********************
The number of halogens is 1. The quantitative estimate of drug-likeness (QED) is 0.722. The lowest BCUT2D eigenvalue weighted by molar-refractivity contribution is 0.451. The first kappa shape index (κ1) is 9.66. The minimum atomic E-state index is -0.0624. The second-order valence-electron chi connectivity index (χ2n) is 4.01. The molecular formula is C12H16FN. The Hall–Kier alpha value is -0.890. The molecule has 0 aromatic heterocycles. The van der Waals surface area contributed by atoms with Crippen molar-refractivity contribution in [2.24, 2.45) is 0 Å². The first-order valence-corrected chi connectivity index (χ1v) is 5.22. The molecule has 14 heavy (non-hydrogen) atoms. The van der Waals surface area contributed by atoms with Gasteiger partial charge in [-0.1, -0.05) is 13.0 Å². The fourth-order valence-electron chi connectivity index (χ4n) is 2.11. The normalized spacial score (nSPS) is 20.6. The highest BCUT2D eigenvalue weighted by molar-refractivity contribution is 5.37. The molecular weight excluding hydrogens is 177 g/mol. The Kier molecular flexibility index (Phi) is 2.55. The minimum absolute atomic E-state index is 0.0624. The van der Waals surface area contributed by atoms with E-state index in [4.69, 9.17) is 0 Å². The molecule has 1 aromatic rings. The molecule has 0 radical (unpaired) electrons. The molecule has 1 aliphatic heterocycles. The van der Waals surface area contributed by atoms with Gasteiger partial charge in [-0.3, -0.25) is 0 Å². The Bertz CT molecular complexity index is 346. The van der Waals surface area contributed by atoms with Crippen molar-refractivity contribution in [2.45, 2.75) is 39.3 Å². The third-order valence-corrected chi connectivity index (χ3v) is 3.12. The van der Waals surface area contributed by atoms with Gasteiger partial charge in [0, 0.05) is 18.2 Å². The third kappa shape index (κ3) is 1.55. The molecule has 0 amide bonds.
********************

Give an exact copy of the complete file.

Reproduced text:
The number of halogens is 1. The quantitative estimate of drug-likeness (QED) is 0.722. The lowest BCUT2D eigenvalue weighted by molar-refractivity contribution is 0.451. The first kappa shape index (κ1) is 9.66. The minimum atomic E-state index is -0.0624. The second-order valence-electron chi connectivity index (χ2n) is 4.01. The molecular formula is C12H16FN. The Hall–Kier alpha value is -0.890. The molecule has 0 aromatic heterocycles. The van der Waals surface area contributed by atoms with Crippen molar-refractivity contribution in [2.24, 2.45) is 0 Å². The first-order valence-corrected chi connectivity index (χ1v) is 5.22. The molecule has 14 heavy (non-hydrogen) atoms. The van der Waals surface area contributed by atoms with Gasteiger partial charge in [-0.1, -0.05) is 13.0 Å². The fourth-order valence-electron chi connectivity index (χ4n) is 2.11. The normalized spacial score (nSPS) is 20.6. The highest BCUT2D eigenvalue weighted by molar-refractivity contribution is 5.37. The molecular weight excluding hydrogens is 177 g/mol. The Kier molecular flexibility index (Phi) is 2.55. The minimum absolute atomic E-state index is 0.0624. The van der Waals surface area contributed by atoms with E-state index in [4.69, 9.17) is 0 Å². The molecule has 1 aromatic rings. The molecule has 0 radical (unpaired) electrons. The molecule has 1 aliphatic heterocycles. The van der Waals surface area contributed by atoms with Gasteiger partial charge in [-0.3, -0.25) is 0 Å². The Bertz CT molecular complexity index is 346. The van der Waals surface area contributed by atoms with Crippen molar-refractivity contribution in [2.45, 2.75) is 39.3 Å². The third-order valence-corrected chi connectivity index (χ3v) is 3.12. The van der Waals surface area contributed by atoms with Gasteiger partial charge in [0, 0.05) is 18.2 Å². The third kappa shape index (κ3) is 1.55. The molecule has 0 amide bonds.